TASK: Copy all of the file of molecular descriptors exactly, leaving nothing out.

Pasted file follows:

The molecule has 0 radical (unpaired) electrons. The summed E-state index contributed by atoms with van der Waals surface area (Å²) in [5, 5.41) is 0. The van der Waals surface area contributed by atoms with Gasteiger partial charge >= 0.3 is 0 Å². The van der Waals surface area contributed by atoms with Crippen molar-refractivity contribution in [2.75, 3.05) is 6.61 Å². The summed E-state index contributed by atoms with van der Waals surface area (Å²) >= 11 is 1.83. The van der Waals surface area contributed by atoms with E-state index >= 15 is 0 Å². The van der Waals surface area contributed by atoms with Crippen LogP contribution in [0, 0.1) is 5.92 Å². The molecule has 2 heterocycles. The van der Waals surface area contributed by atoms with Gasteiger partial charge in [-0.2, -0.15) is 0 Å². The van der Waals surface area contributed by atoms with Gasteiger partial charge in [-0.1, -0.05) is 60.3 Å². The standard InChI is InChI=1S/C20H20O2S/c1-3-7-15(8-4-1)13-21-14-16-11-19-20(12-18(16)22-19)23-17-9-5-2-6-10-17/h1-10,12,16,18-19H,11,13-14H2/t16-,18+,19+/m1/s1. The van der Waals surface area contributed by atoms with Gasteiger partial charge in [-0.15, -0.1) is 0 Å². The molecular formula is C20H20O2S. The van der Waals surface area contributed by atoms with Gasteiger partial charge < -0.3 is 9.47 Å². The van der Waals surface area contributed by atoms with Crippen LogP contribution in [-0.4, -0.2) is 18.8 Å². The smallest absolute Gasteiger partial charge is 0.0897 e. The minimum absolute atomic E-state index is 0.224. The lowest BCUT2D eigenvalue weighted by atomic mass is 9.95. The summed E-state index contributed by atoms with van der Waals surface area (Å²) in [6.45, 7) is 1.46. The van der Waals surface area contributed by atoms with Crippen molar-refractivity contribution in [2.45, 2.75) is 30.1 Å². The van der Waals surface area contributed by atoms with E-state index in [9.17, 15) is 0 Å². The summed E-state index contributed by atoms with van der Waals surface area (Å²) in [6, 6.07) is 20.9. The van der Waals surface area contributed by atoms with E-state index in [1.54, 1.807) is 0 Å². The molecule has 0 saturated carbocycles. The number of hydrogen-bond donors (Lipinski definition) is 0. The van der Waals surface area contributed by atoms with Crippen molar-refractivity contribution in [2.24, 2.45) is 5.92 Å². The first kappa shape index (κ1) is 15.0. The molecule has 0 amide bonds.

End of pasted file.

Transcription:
The molecule has 0 radical (unpaired) electrons. The summed E-state index contributed by atoms with van der Waals surface area (Å²) in [5, 5.41) is 0. The van der Waals surface area contributed by atoms with Gasteiger partial charge >= 0.3 is 0 Å². The van der Waals surface area contributed by atoms with Crippen molar-refractivity contribution in [2.75, 3.05) is 6.61 Å². The summed E-state index contributed by atoms with van der Waals surface area (Å²) >= 11 is 1.83. The van der Waals surface area contributed by atoms with E-state index >= 15 is 0 Å². The van der Waals surface area contributed by atoms with Crippen LogP contribution in [0, 0.1) is 5.92 Å². The molecule has 2 heterocycles. The van der Waals surface area contributed by atoms with Gasteiger partial charge in [-0.2, -0.15) is 0 Å². The van der Waals surface area contributed by atoms with Gasteiger partial charge in [-0.1, -0.05) is 60.3 Å². The standard InChI is InChI=1S/C20H20O2S/c1-3-7-15(8-4-1)13-21-14-16-11-19-20(12-18(16)22-19)23-17-9-5-2-6-10-17/h1-10,12,16,18-19H,11,13-14H2/t16-,18+,19+/m1/s1. The van der Waals surface area contributed by atoms with Gasteiger partial charge in [-0.15, -0.1) is 0 Å². The molecular formula is C20H20O2S. The van der Waals surface area contributed by atoms with Gasteiger partial charge < -0.3 is 9.47 Å². The van der Waals surface area contributed by atoms with Crippen LogP contribution in [-0.4, -0.2) is 18.8 Å². The smallest absolute Gasteiger partial charge is 0.0897 e. The minimum absolute atomic E-state index is 0.224. The lowest BCUT2D eigenvalue weighted by atomic mass is 9.95. The summed E-state index contributed by atoms with van der Waals surface area (Å²) in [6.45, 7) is 1.46. The van der Waals surface area contributed by atoms with Crippen molar-refractivity contribution in [2.45, 2.75) is 30.1 Å². The van der Waals surface area contributed by atoms with E-state index in [9.17, 15) is 0 Å². The summed E-state index contributed by atoms with van der Waals surface area (Å²) in [6, 6.07) is 20.9. The van der Waals surface area contributed by atoms with E-state index in [1.54, 1.807) is 0 Å². The molecule has 0 saturated carbocycles. The number of hydrogen-bond donors (Lipinski definition) is 0. The van der Waals surface area contributed by atoms with Crippen molar-refractivity contribution in [2.24, 2.45) is 5.92 Å². The first kappa shape index (κ1) is 15.0. The molecule has 0 amide bonds.